Hesitant witness, fuzzy video: Hurdles in 'Suge' Knight case

Staff Writer
Columbus Monthly

LOS ANGELES (AP) — On paper, the evidence in the murder case against Marion "Suge" Knight appears strong: Prosecutors have a surviving witness, video of the former rap music mogul running over two men and Knight's history of violence and intimidation.

Yet a hearing this week that ended with a judge ordering Knight to stand trial showed the difficulty prosecutors will face if they hope to convict the Death Row Records co-founder. The witness says he doesn't want to testify and be labeled a "snitch" and won't even identify Knight as the one who ran over him. The video is fuzzy and has elements that could help either side.

And Knight is not the only one involved with a shady past.



Experts say witness issues are common in prosecutions involving gang members. Cle "Bone" Sloan, the man who survived being run over, is a former gang member and Knight has ties to the Mob Piru Bloods, a gang that helped him maintain a fearsome image during the heyday of Death Row Records.

Sloan made clear that he is a reluctant witness, telling a prosecutor earlier this week he didn't want to be a snitch and refusing to identify Knight. Meanwhile, Knight's defense attorney used the video to show that several men with gang affiliations who Sloan hired for work on the film "Straight Outta Compton" were at the scene, when they should have been several blocks away preparing to shoot a promo video.

Such behavior is common in cases involving gang members, in large part because testimony can mean physical harm or death for someone seen as a snitch.

"That is the hallmark of a gang case," said Alan Jackson, a former Los Angeles prosecutor who has written guidelines used nationwide in gang prosecutions.

"Although it's a very daunting situation to be confronted with, it's one that can be overcome," Jackson said. "It's usually overcome by the prosecutor explaining to the jury through a gang expert what these rules of the street are."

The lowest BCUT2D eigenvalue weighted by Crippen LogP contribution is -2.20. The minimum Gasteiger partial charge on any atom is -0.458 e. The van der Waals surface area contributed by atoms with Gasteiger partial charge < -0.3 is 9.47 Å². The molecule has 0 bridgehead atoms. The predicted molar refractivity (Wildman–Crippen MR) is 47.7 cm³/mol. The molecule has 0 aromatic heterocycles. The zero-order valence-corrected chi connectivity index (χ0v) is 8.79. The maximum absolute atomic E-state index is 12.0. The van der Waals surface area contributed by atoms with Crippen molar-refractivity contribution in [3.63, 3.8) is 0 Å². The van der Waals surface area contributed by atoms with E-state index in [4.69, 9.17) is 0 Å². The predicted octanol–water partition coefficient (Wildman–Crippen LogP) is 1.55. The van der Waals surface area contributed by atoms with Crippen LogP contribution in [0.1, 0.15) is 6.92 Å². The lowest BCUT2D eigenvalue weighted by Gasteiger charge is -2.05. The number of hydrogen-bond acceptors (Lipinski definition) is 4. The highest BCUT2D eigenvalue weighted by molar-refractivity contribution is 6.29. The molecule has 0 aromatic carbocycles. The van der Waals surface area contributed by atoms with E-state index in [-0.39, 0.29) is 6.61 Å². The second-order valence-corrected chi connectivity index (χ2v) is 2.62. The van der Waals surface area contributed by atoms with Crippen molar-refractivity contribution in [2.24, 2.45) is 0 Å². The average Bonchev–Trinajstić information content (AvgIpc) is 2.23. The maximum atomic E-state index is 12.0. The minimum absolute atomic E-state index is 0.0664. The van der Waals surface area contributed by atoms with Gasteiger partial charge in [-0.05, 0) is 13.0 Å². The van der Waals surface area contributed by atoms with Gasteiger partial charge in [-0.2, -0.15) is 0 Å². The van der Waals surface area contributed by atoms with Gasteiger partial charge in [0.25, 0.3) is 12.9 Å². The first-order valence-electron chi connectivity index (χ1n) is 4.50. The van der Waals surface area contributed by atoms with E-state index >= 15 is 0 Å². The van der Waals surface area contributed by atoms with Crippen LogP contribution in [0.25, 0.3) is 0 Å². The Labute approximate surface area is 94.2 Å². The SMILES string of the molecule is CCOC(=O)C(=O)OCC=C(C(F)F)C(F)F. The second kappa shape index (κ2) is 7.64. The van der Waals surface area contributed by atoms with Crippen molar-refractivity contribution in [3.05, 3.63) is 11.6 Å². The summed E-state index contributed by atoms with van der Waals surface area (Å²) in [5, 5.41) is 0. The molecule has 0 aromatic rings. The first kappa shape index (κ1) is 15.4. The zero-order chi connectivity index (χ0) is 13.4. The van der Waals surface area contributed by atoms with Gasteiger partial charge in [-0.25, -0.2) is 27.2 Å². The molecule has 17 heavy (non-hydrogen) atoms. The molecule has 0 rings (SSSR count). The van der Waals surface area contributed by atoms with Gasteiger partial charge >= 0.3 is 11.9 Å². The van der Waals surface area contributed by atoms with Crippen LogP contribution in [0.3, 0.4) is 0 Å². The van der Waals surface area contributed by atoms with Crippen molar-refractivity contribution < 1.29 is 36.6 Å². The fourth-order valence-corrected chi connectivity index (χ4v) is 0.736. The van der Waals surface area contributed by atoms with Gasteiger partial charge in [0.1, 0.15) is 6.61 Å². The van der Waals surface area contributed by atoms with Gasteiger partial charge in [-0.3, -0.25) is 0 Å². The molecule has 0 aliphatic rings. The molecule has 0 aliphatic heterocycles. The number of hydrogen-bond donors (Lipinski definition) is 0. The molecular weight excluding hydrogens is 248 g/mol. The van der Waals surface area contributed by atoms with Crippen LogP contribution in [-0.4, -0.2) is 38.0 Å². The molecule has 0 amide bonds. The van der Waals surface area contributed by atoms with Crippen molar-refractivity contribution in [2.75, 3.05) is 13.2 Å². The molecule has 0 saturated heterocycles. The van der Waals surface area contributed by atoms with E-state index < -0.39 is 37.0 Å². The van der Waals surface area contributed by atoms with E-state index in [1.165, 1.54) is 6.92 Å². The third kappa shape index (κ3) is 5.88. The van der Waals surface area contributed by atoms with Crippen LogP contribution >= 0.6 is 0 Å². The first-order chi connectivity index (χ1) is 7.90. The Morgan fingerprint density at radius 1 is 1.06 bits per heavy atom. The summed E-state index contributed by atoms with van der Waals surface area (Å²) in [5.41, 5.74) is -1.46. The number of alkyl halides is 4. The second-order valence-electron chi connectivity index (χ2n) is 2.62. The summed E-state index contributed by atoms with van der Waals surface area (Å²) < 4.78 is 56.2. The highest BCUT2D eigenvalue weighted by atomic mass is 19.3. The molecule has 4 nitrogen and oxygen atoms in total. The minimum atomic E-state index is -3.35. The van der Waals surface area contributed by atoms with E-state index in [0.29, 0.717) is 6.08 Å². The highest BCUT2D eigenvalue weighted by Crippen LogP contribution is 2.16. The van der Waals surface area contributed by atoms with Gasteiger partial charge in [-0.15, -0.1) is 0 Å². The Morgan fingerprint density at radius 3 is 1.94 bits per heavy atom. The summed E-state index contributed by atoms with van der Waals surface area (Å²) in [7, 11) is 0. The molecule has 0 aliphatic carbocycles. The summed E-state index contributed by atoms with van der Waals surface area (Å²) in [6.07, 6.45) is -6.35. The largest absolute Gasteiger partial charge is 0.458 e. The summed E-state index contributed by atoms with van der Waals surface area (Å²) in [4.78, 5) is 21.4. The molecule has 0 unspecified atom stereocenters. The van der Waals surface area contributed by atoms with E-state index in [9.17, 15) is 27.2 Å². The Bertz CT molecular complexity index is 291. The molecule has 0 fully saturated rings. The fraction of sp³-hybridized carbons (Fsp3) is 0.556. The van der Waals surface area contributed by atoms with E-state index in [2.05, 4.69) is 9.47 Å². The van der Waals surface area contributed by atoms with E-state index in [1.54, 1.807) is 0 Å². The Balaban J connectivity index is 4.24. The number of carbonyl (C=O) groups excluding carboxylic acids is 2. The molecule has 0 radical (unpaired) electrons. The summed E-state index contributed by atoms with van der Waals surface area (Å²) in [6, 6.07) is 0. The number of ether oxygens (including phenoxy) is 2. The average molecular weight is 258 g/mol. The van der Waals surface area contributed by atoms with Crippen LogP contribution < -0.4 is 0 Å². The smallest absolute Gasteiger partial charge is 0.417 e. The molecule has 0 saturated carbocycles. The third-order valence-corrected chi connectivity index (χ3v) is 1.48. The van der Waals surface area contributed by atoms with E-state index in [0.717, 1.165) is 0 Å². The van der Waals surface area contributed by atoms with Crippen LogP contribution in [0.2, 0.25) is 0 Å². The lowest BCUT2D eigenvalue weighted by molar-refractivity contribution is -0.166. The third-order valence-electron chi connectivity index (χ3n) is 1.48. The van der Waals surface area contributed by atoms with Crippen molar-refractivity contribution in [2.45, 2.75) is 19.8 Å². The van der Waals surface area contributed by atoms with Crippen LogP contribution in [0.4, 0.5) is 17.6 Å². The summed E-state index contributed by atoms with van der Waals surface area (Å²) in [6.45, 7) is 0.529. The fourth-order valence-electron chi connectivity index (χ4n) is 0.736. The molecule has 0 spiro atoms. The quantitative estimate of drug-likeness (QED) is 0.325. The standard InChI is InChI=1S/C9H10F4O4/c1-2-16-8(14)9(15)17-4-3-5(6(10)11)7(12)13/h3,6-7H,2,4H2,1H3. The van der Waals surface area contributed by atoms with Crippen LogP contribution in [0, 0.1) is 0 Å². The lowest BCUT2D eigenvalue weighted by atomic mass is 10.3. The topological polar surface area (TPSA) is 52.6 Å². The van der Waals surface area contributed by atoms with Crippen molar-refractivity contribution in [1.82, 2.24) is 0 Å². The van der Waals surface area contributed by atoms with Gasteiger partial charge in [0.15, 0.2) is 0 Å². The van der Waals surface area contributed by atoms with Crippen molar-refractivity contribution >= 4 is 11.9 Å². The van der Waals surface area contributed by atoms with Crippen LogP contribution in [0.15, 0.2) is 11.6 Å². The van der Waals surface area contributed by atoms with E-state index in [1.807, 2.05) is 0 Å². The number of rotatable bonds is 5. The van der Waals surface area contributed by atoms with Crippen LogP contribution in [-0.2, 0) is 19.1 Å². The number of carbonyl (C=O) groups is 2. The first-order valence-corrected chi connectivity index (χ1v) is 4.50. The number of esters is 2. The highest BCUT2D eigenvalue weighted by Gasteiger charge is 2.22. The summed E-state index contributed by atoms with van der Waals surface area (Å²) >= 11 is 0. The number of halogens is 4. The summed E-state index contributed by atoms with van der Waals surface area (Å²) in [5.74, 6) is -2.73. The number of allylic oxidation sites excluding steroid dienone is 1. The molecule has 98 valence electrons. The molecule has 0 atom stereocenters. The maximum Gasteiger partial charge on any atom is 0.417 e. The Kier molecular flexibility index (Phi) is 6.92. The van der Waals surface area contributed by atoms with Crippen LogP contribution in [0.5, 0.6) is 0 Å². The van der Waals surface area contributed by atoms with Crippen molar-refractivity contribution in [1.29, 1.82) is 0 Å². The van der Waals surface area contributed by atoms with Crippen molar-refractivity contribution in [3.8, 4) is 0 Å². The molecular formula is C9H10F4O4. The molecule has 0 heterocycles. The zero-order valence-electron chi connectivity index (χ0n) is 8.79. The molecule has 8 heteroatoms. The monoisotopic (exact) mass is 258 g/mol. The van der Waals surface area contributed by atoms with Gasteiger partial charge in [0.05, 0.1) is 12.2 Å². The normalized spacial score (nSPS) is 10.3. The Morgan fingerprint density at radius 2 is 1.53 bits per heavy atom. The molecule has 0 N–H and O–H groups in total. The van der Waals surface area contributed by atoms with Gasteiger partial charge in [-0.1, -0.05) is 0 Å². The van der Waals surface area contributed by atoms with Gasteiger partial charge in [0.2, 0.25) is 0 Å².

Video of Knight running over Sloan and Terry Carter could be used by both sides.

While the footage shows Knight's truck barreling over Carter, it offers a limited view of the scene. Knight's attorney Matt Fletcher has contended that Sloan was carrying a gun — the video shows one of Sloan's associates taking something off him after he was hit. But a prosecutor implied during this week's hearing that it could have been a radio used by Sloan during the film shoot.

Fletcher said Thursday that testimony from the hearing ruled out that it was a radio, cellphone or wallet that was taken off Sloan by an associate after he was hit.

"We eliminated all the possibilities but the last remaining possibility which is the gun," Fletcher said.

"You never quite know what's going to happen with a video," said Stan Goldman, a criminal law professor at Loyola Law School in Los Angeles. He noted that defense lawyers slowed down and painstakingly analyzed footage of Los Angeles police beating motorist Rodney King, successfully winning acquittal of the officers in a state criminal trial. Convictions against two of the officers were later obtained through a separate federal case.



Knight, 49, was a key player in the gangster rap scene that flourished in the 1990s, and his label once listed Dr. Dre, Tupac Shakur and Snoop Dogg among its artists. Knight lost control of the company after it was forced into bankruptcy. He has prior felony convictions for armed robbery and assault with a gun.

He pleaded no contest in 1995 and was sentenced to five years' probation for assaulting two rap entertainers at a Hollywood recording studio in 1992.

For his part in perhaps the most infamous violence associated with rap music in the 1990s, Knight was sentenced in February 1997 to prison for violating terms of that probation by taking part in a fight at a Las Vegas hotel hours before Shakur was fatally wounded in a drive-by attack as he rode in Knight's car just east of the Las Vegas Strip. Shakur's slaying remains unsolved.



Fletcher has repeatedly said that his client's life was in danger when he was attacked by Sloan.

"There's no intent to kill," Fletcher said while arguing to dismiss the case. "There's an intent to survive."

Knight's fiancee also provided a preview of a self-defense claim that may be raised.

"He heard them verbally saying that they were going to shoot him," Toi Kelly said of Knight. "And not to shoot him in the truck, to pull him out of the vehicle and shoot him."


Associated Press writers Brian Melley and Raquel Maria Dillon contributed to this report.


Anthony McCartney can be reached at